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Attorneys named in Outlying Field lawsuit

The Navy has named the attorneys who will represent it against the lawsuit filed by Citizens of Ebey’s Reserve even as that group has hired an additional lawyer.

The preliminary date for a joint status report and discovery plans for each party is set for Monday, Sept. 23.

The citizens’ group, based in Coupeville, filed a federal lawsuit in July against the Navy, Adm. Bill Gortney, and Captain Mike Nortier in the wake of increasing complaints about the noise stemming from touch-and-go landing practices at Outlying Field Coupeville.

Whidbey Island Naval Air Station is in the process of phasing out the EA-6B Prowler and replacing it with the EA-18G Growler, an aircraft the group claims is louder.

In its lawsuit, the citizens group is asking a judge to compel the Navy to cease operations at OLF until a new environmental impact study can be made; however, on the group’s website, it is calling for complete closure and relocation of OLF.

The Navy’s attorneys are Rachel Brown, a trial attorney with the U.S. Department of Justice Environmental and Natural Resources Division, and Brian Kipnis, an assistant U.S. attorney.

Brown declined to comment on the case Thursday, and a press officer from the U.S. Department of Justice could not be reached for comment by press time.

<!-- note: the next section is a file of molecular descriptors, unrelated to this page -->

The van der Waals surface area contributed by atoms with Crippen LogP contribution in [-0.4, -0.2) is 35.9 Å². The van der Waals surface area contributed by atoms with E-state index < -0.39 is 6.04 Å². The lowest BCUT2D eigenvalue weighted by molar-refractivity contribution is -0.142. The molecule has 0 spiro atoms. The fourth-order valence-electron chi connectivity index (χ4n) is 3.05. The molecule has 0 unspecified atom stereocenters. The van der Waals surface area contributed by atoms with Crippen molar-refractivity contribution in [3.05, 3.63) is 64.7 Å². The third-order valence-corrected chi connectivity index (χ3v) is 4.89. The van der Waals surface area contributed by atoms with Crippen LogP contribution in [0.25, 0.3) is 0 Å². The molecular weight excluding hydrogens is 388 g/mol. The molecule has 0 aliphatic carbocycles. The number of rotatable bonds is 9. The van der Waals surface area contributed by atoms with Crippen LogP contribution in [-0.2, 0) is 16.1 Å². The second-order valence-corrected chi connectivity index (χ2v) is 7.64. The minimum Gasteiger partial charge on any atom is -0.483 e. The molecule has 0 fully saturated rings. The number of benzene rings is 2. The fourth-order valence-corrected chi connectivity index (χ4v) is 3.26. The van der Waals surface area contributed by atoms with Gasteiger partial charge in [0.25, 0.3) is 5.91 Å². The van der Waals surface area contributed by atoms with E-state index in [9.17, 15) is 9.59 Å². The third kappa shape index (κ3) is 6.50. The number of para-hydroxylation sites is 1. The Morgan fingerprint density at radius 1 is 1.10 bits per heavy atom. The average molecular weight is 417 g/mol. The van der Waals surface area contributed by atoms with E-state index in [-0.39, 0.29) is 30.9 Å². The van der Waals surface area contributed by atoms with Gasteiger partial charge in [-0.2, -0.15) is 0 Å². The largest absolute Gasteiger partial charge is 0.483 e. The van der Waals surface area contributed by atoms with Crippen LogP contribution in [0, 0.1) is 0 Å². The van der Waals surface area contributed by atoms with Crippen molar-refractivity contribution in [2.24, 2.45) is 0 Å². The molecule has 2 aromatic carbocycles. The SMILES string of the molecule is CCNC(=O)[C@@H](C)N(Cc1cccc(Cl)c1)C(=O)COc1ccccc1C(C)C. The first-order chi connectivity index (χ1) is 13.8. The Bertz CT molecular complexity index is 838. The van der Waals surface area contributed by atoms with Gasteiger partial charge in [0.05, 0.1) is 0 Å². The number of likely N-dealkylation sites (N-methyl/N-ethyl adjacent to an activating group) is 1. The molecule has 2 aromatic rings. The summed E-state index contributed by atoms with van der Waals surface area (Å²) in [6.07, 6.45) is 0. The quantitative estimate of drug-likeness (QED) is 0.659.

In addition to their current lawyer, David Mann of Seattle, who is handling the National Environmental Protection Agency claim against the Navy, the citizens group hired airport specialist and lawyer Barbara Lichman.

Lichman is with the law firm of BuchalterNember, of Orange County, Calif.

Lichman said she took the case because she is a lawyer specializing in airports, and the group’s case falls into her area of expertise. She would not discuss any details or plans regarding the case.

“My clients are determined to make some headway and try to resolve this issue with the military,” Lichman said.

“Resolution is the main goal.”

According to the citizen’s group’s blog, it is asking Lichman to consult with Mann on the case as well as explore additional claims against the Navy under the Hazardous Waste Act and the Clean Air Act.

Lichman will also be researching inverse condemnation claims involving the Navy in Island, Skagit, San Juan and Jefferson counties, and looking into possible claims against Island County under the State Environmental Policy Act.

The joint status report, due in September, will contain a statement of the nature and complexity of the case, a proposed deadline for the joining of additional parties and whether or not the parties wish to have the case assigned to a full-time magistrate judge.

The case is assigned to Chief Magistrate Mary Alice Theiler.

Discovery is a pretrial phase in a lawsuit in which each party can obtain evidence from the opposing party through documentation and depositions. The discovery plan should contain initial disclosures, phasing for discovery and lay out a plan for prompt case resolution.

Court documents also state that the case is eligible to participate in the Project on Cameras in the Courtroom.

Washington state’s Western District is one of 14 District Courts nationally that are participating in the three-year study of the effects of cameras in the courtroom. If all parties and the judge consent, proceedings will be recorded and made available to the public online.

 

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